[vc_row][vc_column][vc_column_text]AV integration is the process during which a certified AV expert designs, plans, installs and configures AV technology for client use. As AV systems can be scaled up or down almost endlessly, no two integration jobs are the same. A project that only involves setting up a few video conferencing bars, for example, is much simpler than overhauling a utility company's network control room. But while the process may vary a bit from system to system, the idea behind integration goes beyond mere installation.[/vc_column_text][/vc_column][/vc_row][vc_row][vc_column][vc_column_text]
Why Is It Called Integration And Not Installation?Because integration is much more than just installation. During simple installation services, it's typical for installers to consider the room the technology is going in and nothing else. There isn't a system-wide, much less a company-wide, view of how the new technology fits in. It isn't integrated into the organization's operations - it's only tacked on. When an experienced, certified professional provides AV integration services, they consider the needs of the client and look to connect those needs to the best AV tools available. While an installer may only be interested in selling hardware and getting it started, an integrator considers how to make AV work from your organization's perspective. In practice, AV integration comes with a higher level of service. It's like having an AV technology expert on your team.[/vc_column_text][vc_column_text]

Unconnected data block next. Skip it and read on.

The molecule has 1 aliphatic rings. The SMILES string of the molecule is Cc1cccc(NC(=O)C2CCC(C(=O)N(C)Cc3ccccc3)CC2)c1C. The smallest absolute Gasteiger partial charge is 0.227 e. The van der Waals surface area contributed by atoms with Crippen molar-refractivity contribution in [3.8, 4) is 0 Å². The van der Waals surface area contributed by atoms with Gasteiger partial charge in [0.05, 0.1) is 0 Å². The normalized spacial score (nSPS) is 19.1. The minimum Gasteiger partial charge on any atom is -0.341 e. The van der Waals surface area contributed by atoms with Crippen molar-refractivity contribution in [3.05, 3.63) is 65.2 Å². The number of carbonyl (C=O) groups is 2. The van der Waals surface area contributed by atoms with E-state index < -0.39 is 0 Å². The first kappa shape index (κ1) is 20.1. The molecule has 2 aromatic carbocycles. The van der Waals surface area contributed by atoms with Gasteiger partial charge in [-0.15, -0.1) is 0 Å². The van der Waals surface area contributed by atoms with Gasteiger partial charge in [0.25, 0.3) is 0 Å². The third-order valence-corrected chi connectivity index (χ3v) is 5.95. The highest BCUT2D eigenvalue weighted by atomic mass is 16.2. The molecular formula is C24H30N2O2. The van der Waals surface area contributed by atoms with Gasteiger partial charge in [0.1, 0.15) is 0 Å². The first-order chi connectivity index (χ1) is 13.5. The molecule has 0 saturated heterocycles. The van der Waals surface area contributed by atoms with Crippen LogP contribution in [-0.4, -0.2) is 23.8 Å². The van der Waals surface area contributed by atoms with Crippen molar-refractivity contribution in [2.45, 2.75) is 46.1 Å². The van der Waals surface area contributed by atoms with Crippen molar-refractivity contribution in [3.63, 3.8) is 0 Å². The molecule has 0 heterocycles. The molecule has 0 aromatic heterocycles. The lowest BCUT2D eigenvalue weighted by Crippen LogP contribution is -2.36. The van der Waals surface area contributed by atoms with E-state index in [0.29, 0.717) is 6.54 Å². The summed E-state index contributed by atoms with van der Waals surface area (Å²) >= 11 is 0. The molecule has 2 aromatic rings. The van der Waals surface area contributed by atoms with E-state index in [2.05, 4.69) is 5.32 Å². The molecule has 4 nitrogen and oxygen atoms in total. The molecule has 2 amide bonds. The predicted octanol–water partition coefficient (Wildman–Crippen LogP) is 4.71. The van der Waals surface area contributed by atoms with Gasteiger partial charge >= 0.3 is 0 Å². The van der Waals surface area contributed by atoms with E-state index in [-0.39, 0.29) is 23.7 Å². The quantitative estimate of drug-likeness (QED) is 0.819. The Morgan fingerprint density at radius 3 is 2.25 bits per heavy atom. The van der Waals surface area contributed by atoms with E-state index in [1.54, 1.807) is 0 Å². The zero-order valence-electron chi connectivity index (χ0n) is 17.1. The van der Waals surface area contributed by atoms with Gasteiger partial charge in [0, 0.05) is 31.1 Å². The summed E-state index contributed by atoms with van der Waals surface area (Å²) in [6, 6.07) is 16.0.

What's Included During The AV Integration Process?The details may vary, but the following services are typically part of every integration project:
- Consultation and initial planning - Before any actual AV tasks are completed, the integrator will first sit down with the client to discuss their AV needs. During this communication, the integrator can get the full picture on the organization's problems and goals. Using this information, the integrator can begin selecting technologies and solutions that will best fit the client's objectives.
- Site survey - During a site survey, the integrator will review the client's facilities to ensure it is ready for integration to proceed. During this survey, the integrator is looking for things that could interfere with the project, like outdated existing technologies or challenges with running cable.
- System design - If everything is a go for integration, the integrator's designers go to work visualizing the solution. During this step, the designer lays out the system according to the client's needs, along with the room's acoustics and size. The designer will also produce technical drawings for the client's reference.
- System installation - Once the solution has been designed, it's up to the installation team to place the hardware and run the cable. Occasionally, installers run into obstacles in the field, so they must be ready to produce workarounds and problem solve.
- Post-installation configuration and support - Following installation, there's still work to do in configuring the hardware for users and supporting the system's performance. Reputable integrators will offer options for long-term support, too. That way, all covered equipment can be maintained for optimal performance.